On the same day that the slowest economic growth rate in eight years was reported by the government, the latest Corruption Perception Index was also released by Berlin-based Transparency International, showing the country falling by 14 places in the CPI to rank 113th among 180 countries.
It is the lowest rank for the Philippines since 2011 when it placed 129th – although that was an improvement from the 134th place in 2010 when the country was first included in the CPI. The country then rose steadily in the index, improving to 105th place in 2012, 94th in 2013 and 85th the following year.
But the country fell to 95th in 2015, and has since fallen steadily, to 101st place in 2016 and 111th in 2017. The CPI is based on information gathered by Transparency International from experts and business people who deal regularly with government. With 100 as the best score, the Philippines saw its latest score slip to 34 from the previous year’s 36.
International organizations have long linked corruption to development levels and economic growth. It is no coincidence that countries that consistently do well in the CPI are also among the world’s wealthiest and most progressive. This year, Denmark and New Zealand tied at first place with a score of 87, followed by Finland. Singapore, Sweden and Switzerland are tied at fourth place. Norway ranked next, followed by the Netherlands; Germany and Luxembourg were tied at 7th place.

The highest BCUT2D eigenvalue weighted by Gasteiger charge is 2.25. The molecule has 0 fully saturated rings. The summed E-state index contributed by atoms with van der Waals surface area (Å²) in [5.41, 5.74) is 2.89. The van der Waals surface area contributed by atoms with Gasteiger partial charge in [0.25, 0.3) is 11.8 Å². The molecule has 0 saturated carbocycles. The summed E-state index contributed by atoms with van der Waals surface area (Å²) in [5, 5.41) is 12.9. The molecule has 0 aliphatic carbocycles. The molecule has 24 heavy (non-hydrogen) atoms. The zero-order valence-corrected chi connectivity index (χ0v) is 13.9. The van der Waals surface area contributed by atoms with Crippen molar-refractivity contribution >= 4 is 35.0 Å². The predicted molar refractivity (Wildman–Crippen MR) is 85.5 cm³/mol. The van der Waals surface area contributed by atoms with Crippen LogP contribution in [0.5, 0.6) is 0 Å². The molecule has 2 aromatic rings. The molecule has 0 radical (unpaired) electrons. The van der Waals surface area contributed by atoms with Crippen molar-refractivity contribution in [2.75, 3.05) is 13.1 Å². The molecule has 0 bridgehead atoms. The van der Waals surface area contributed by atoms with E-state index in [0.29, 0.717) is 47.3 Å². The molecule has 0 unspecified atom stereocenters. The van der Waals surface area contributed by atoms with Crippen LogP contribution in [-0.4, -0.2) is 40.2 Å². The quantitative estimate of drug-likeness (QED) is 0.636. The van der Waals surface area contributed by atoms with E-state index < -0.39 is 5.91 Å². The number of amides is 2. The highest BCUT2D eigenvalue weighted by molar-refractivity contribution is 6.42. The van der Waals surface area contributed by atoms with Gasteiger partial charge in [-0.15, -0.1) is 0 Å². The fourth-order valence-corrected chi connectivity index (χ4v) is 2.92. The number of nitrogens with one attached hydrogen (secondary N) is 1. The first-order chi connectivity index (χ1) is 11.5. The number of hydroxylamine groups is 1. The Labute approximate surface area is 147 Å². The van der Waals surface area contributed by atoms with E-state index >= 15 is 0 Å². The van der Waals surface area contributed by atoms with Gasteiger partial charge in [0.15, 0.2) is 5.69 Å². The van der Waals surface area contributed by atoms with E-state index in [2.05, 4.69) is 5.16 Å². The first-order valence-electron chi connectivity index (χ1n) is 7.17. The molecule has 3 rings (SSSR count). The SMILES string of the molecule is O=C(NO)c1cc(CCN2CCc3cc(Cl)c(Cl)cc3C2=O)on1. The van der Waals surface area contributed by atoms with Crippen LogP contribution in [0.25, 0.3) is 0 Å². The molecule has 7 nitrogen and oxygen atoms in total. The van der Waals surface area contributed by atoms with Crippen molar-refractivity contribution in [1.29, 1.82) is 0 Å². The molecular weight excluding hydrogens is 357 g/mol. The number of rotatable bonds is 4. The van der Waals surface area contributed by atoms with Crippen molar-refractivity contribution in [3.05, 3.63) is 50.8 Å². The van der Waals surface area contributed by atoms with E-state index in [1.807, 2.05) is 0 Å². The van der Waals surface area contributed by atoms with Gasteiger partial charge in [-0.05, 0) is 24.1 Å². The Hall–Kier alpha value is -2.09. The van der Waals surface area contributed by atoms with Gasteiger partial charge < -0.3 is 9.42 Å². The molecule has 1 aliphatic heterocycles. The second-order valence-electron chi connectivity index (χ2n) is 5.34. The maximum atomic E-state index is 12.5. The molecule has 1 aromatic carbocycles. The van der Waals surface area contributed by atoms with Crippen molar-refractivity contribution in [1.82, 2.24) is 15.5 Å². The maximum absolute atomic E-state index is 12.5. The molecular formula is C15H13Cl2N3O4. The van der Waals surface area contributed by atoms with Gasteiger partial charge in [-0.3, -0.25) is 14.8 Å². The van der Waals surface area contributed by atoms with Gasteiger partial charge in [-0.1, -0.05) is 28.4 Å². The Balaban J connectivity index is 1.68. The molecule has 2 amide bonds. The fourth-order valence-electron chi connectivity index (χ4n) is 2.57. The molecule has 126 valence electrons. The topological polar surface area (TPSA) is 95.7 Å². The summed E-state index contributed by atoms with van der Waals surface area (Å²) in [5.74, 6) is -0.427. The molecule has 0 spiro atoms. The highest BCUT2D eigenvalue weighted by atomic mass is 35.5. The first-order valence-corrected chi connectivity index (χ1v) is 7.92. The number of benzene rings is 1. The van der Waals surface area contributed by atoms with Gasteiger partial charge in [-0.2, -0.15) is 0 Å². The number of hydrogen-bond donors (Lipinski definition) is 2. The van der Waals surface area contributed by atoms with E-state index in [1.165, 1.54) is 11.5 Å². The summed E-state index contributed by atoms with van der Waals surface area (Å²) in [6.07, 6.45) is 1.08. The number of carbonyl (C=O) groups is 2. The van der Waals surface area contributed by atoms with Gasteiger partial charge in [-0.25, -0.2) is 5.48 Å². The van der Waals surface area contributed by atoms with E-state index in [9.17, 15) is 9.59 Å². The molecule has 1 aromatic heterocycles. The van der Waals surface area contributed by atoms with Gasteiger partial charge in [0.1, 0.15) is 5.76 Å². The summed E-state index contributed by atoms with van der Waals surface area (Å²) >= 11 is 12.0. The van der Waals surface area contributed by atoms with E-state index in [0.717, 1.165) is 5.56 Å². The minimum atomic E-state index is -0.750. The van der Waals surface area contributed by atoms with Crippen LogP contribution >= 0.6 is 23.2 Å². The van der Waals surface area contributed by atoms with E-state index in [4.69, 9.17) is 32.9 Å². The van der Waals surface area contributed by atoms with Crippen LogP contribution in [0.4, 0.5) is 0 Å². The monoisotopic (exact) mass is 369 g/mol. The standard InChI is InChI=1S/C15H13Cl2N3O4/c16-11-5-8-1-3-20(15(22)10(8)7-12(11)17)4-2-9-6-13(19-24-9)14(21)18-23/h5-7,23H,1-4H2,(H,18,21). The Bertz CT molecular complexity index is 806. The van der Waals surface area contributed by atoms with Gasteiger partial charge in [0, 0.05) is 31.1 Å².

In Southeast Asia, the Philippines ranked ahead only of Myanmar, Laos and Cambodia. After Singapore, Brunei placed 35th; Malaysia, 51st; Indonesia, 85th; Vietnam, 96th and Thailand, 101st.
President Duterte has often said his battle against corruption is as much a priority as his war on drugs. The latest CPI indicates that there is still much work ahead. Victory in this battle is certain to translate into a much improved economic growth.